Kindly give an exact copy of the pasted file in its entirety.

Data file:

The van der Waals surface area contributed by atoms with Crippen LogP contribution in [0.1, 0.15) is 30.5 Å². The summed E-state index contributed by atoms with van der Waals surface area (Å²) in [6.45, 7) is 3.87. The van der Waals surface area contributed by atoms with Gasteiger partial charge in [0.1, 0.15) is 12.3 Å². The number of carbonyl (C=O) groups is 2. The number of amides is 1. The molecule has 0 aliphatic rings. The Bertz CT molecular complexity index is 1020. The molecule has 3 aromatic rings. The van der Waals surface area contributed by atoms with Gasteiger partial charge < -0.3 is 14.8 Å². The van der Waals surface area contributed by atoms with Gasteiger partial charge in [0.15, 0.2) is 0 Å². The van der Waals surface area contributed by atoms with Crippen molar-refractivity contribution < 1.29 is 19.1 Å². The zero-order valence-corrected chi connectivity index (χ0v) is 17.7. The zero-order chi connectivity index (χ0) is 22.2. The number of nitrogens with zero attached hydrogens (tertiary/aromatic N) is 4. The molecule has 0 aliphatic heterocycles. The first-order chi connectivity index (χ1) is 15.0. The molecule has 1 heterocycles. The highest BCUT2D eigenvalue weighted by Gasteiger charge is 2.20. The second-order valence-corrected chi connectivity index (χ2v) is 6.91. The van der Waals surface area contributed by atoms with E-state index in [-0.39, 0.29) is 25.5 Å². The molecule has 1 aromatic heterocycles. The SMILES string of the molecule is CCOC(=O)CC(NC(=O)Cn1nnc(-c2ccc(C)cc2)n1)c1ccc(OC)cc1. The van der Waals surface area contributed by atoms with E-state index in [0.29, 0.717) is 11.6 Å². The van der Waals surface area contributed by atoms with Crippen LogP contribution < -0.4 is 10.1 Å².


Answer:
The van der Waals surface area contributed by atoms with Crippen LogP contribution in [0.1, 0.15) is 30.5 Å². The summed E-state index contributed by atoms with van der Waals surface area (Å²) in [6.45, 7) is 3.87. The van der Waals surface area contributed by atoms with Gasteiger partial charge in [0.1, 0.15) is 12.3 Å². The number of carbonyl (C=O) groups is 2. The number of amides is 1. The molecule has 0 aliphatic rings. The Bertz CT molecular complexity index is 1020. The molecule has 3 aromatic rings. The van der Waals surface area contributed by atoms with Gasteiger partial charge < -0.3 is 14.8 Å². The van der Waals surface area contributed by atoms with Gasteiger partial charge in [0.15, 0.2) is 0 Å². The van der Waals surface area contributed by atoms with Crippen molar-refractivity contribution < 1.29 is 19.1 Å². The zero-order valence-corrected chi connectivity index (χ0v) is 17.7. The zero-order chi connectivity index (χ0) is 22.2. The number of nitrogens with zero attached hydrogens (tertiary/aromatic N) is 4. The molecule has 0 aliphatic heterocycles. The first-order chi connectivity index (χ1) is 15.0. The molecule has 1 heterocycles. The highest BCUT2D eigenvalue weighted by Gasteiger charge is 2.20. The second-order valence-corrected chi connectivity index (χ2v) is 6.91. The van der Waals surface area contributed by atoms with E-state index in [-0.39, 0.29) is 25.5 Å². The molecule has 1 aromatic heterocycles. The SMILES string of the molecule is CCOC(=O)CC(NC(=O)Cn1nnc(-c2ccc(C)cc2)n1)c1ccc(OC)cc1. The van der Waals surface area contributed by atoms with E-state index in [0.29, 0.717) is 11.6 Å². The van der Waals surface area contributed by atoms with Crippen LogP contribution < -0.4 is 10.1 Å².